This Hebrew phrase, “enter in the days,” carries that idea. It tells us that Abraham and Sarah entered each day connecting with each moment and embracing it. They were always “there,” whenever and wherever they were. 

So the last part of Genesis 18:11 tells us the manner in which they lived their years. Remember it was not all roses for them. They lived through hardships and trials yet even in those they embraced the moment for there was something to learn from it. 

I read a quote this week that I thought was great. It is about dealing with life. “Ignoring a moment’s call is to ignore the caller.” Saying that even in those difficult maybe even scary moments we must look and live our days with our spirit attuned to what G-d is teaching us and telling us especially in the difficult times. This verse 18:11, tells us these two did just that. They entered each day looking for and expecting to see G-d’s hand in their life, to live our life in anticipation of what G-d is going to do today.

Even in those difficult days is to live as Sarah and Abraham. In Genesis 24:1 we see these words repeated again about Abraham. This was after he buried Sarah and time had passed. Yet even here he was still described as entering his days.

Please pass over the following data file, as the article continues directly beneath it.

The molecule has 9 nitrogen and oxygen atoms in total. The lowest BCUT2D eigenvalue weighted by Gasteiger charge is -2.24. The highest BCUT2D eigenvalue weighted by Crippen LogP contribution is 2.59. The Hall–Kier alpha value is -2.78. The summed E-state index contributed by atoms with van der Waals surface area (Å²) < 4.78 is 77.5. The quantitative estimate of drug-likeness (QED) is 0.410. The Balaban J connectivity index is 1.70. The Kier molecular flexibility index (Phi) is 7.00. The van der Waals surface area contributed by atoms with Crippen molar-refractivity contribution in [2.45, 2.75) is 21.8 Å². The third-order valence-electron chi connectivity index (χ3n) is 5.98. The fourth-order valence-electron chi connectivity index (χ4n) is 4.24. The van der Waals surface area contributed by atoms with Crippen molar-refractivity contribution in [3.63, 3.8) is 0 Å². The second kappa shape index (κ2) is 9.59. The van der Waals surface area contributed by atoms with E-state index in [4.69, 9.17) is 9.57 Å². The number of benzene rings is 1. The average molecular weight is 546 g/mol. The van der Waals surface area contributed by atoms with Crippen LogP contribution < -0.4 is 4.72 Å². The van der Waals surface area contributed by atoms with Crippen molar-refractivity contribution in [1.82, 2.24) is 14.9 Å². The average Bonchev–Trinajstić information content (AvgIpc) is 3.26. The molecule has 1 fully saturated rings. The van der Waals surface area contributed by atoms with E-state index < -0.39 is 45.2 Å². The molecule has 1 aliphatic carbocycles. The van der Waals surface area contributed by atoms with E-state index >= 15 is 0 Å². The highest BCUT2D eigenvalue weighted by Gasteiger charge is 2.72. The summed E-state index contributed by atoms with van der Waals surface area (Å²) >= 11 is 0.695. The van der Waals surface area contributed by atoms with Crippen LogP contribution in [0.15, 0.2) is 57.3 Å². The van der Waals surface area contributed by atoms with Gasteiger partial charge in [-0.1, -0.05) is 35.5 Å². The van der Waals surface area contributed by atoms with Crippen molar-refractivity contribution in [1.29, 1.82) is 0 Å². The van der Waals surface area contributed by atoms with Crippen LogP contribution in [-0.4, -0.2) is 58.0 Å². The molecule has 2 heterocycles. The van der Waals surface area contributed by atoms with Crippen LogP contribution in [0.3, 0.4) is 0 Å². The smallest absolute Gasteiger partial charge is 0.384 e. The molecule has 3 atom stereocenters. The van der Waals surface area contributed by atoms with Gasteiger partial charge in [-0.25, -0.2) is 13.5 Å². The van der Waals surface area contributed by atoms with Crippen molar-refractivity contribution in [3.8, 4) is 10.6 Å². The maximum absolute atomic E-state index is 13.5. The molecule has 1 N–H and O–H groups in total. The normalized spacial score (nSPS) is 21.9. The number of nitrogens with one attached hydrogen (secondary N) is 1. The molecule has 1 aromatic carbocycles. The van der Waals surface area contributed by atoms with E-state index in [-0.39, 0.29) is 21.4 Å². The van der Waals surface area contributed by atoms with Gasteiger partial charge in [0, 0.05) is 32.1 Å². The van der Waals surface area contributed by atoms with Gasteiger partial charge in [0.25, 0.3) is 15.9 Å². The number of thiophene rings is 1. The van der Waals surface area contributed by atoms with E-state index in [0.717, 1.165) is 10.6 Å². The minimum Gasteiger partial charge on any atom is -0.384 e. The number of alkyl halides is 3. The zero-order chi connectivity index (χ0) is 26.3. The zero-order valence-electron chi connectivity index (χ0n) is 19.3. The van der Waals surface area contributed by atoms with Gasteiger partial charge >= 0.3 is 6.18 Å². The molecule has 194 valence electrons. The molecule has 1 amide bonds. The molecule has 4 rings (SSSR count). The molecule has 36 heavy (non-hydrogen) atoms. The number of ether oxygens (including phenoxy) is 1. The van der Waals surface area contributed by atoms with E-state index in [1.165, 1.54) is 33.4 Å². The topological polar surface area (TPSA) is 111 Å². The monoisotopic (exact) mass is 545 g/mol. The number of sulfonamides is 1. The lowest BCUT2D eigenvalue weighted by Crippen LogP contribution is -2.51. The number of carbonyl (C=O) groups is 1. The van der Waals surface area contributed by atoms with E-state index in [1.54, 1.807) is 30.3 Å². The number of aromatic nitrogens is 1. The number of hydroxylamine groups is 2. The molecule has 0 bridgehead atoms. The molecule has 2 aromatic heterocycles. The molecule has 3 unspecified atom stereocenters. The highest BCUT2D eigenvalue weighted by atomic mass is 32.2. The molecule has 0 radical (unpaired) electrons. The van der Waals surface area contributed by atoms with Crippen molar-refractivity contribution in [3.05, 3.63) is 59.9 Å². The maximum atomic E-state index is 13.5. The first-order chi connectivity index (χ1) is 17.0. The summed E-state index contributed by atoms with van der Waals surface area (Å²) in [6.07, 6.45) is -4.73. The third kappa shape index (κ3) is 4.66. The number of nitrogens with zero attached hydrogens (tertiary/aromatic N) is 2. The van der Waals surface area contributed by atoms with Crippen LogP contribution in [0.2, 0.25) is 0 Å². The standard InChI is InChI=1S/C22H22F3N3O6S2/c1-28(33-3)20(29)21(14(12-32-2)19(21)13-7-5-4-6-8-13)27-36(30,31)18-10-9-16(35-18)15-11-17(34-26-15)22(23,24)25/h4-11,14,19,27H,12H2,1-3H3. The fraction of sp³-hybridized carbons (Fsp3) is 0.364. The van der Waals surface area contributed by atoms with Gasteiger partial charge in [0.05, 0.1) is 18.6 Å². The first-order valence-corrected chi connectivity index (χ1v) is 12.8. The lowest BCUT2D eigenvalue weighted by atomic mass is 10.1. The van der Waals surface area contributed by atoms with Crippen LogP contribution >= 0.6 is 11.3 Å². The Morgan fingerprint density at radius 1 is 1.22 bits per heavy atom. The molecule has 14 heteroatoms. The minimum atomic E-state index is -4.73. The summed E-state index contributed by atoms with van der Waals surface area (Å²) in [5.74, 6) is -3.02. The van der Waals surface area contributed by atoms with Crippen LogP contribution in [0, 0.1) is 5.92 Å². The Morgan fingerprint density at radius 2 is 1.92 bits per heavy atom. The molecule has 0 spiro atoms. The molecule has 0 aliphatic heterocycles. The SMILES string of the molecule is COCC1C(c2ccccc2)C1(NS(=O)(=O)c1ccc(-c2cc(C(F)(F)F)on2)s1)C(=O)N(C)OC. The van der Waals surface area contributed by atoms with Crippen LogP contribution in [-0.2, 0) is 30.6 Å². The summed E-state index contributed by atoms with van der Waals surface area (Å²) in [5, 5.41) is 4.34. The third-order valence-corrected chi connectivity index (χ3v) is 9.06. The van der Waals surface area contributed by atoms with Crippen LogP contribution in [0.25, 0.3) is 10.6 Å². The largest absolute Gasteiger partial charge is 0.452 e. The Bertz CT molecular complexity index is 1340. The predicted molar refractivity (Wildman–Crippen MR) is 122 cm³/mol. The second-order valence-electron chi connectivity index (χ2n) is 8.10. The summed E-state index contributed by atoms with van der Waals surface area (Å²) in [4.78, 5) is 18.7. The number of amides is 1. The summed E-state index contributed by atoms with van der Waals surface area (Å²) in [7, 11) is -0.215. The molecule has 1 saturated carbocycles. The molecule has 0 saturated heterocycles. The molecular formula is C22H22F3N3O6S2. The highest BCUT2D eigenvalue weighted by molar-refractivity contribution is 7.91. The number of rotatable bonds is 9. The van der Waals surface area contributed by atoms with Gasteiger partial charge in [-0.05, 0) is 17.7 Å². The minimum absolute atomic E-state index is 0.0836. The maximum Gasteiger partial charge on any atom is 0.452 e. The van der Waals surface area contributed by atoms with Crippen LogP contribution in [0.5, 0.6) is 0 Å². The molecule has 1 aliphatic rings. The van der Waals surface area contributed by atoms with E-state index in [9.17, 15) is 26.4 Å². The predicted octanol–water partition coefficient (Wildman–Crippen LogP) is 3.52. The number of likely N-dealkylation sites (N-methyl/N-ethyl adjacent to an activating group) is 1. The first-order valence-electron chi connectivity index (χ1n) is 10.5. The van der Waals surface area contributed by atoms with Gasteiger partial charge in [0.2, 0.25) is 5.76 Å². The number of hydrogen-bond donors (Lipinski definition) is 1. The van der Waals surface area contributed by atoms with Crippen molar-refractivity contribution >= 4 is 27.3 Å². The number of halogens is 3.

Right to the end he was filled with expectations of what each day brought from G-d. Some time we become so busy with stuff, making a living, doing, that we forget to live and just to be at peace in what G-d does in our life each day. Passing time does not mean time lived. Every hour every second is heaven knocking on our door.

5.How would you state the most obvious trait of Abraham’s spiritual life? 

I would think Abraham had an unshakable faith in G-d and the promises of G-d. 

How did this faith affect his life? Mainly I think we could say he was active in his faith as a partner with G-d.  

G-d had promised him the land of Israel. He could have gone through his life saying, “I will just sit back and watch what G-d does.” Did he do that? I think we have a couple of things here that show that was not the case.